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updated: 12/23/2012 9:30 PM

Bears keep playoff hopes alive with win over Cards

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  • Bears running back Matt Forte scores a touchdown as Cardinals free safety Kerry Rhodes defends during the first half of Sunday.

    Bears running back Matt Forte scores a touchdown as Cardinals free safety Kerry Rhodes defends during the first half of Sunday.
    Associated Press


GLENDALE, ARIZ. -- The Bears' playoff hopes are still alive.

Because the Minnesota Vikings already had upset the Texans in Houston earlier Sunday, a Bears loss to the Cardinals would have eliminated them from the playoffs.

"We were focused on us," defensive lineman Israel Idonije said. "Everything that's going on with needing help, this and that, that's not our focus. Our focus is in-house.

"What do we have to do as a team to win football games. That's it."

Though the offense started slowly, Idonije and the defense flashed their early-season brilliance, scoring a pair of touchdowns in a workmanlike 28-13 victory to improve to 9-6.

Another victory over the Lions in Detroit on Sunday could send Lovie Smith's team to the postseason for just the second time in six seasons. But only if archrival Green Bay also knocks off the Vikings in Minnesota.

"We couldn't really talk about all the different playoff scenarios," Bears coach Lovie Smith said. "We just knew we had to get in position to get that 10th win, which we've done."

Quarterback Jay Cutler was nothing short of awful for the first 28 minutes Sunday, missing 10 of his first 11 passes, several of them badly, and getting sacked once.

"I had a lot of missed passes," Cutler said. "It wasn't pretty. I wish we had a few (plays) back, but we got the win, which is the big part."

Go-to wide receiver Brandon Marshall, who was targeted 14 times but caught just 6 passes for 68 yards, took some of blame, saying, "I stunk up the field."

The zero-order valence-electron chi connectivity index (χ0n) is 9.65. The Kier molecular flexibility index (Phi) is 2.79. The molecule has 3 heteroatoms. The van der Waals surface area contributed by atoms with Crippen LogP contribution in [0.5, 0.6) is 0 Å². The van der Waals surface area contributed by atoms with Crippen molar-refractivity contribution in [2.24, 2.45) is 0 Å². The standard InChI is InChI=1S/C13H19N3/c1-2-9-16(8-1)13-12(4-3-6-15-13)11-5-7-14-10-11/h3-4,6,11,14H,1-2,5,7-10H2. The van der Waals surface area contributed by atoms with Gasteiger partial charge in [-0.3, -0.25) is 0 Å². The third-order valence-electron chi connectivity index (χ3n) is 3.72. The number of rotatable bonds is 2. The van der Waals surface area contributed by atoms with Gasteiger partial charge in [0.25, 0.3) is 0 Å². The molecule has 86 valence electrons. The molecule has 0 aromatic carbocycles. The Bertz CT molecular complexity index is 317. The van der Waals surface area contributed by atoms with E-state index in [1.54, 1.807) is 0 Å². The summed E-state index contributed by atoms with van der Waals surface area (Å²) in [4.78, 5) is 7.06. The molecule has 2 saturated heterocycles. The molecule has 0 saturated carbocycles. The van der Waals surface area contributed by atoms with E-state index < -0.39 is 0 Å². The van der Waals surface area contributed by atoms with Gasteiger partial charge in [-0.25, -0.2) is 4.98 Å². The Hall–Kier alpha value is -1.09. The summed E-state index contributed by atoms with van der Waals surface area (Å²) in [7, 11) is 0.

But late in the second quarter, Cutler heated up faster than a microwave. He lofted a perfectly placed ball down the sideline to a well-covered Alshon Jeffery, who made a diving catch for a 35-yard pickup.

A 16-yard bullet over the middle to Earl Bennett and then an 11-yard TD strike to Marshall in the corner of the end zone gave the Bears a 21-6 lead with 19 seconds left in the half.

Cutler was 5-for-5 on the TD drive, jacking up his passer rating from 39.6 to 81.8. He finished with a mediocre 76.8 mark, completing 12 of 26 passes for 146 yards, but he was not intercepted.

After disdaining the ground game early, the Bears got a 36-yard cutback run from Forte on the final play of the first quarter.

The Bears came out passing with no success as Cutler started off 0-for-7, including 5 passes that were intended for Marshall, who was closely covered by Patrick Peterson with safety help.

Eight of first 11 plays were passes, including a sack of Cutler.

But two plays after the long run by Forte (88 yards on 12 carries before leaving with a sprained ankle), a double-covered Marshall made a difficult adjustment to a Cutler pass over his back shoulder for a 30-yard gain to the Cardinals' 4-yard line.

Forte scored on the next play to put the Bears up 14-3 just 1:48 into the second quarter.

That was the extent of the offense's contribution, but it was more than enough when combined with a defense that throttled the Cardinals (5-10) and scored 14 points of its own.

Those defensive scores -- the Bears now have 9, which is 1 short of the NFL record -- were missing from the recent slump that included 5 losses in six games. Without defensive scores, it seems the Bears struggle to win.

"We always feel that way," cornerback Tim Jennings said. "It just gives us a better chance to win games when we score."

That was the formula that helped the Bears to a 7-1 start: getting take-aways and scoring defensive touchdowns against bad teams.

Sunday it helped them jump out to a 7-0 lead. Cardinals running back Beanie Wells fumbled without being touched just outside his own end zone, when his knee buckled, and Bears cornerback Zack Bowman recovered at the 1 and fell into the end zone.

"Hey, Johnny on the spot," said Bowman, who set the play up by downing Adam Podlesh's punt at the 4-yard line. "It's the giving time, it's the holidays, and I got my Christmas present early. I appreciate it."

The Bears went back to the same formula to put the game out of reach early in the third quarter, when Charles Tillman stepped in front of a pass intended for Andre Roberts and waltzed 10 yards into the end zone for a 28-6 lead.

The defense also limited Arizona to 29 rushing yards on 19 carries, a 1.5-yard average. And it sacked rookie starter Ryan Lindley (55.0 passer rating) twice and forced the Cards to pull him in favor of Brian Hoyer (51.4 passer rating), who also was sacked twice and picked off once (by Kelvin Hayden).

"They had a young quarterback in, and he had to have a bad game," Bowman said. "That's what we talked about all week."

Now the Bears have to defeat the Lions and play the unlikely role of rooting for the hated Packers to help them out.

"I've always been a big Packers fan," Smith said, drawing big laughs. "It won't be hard. But all we can do is win against Detroit."

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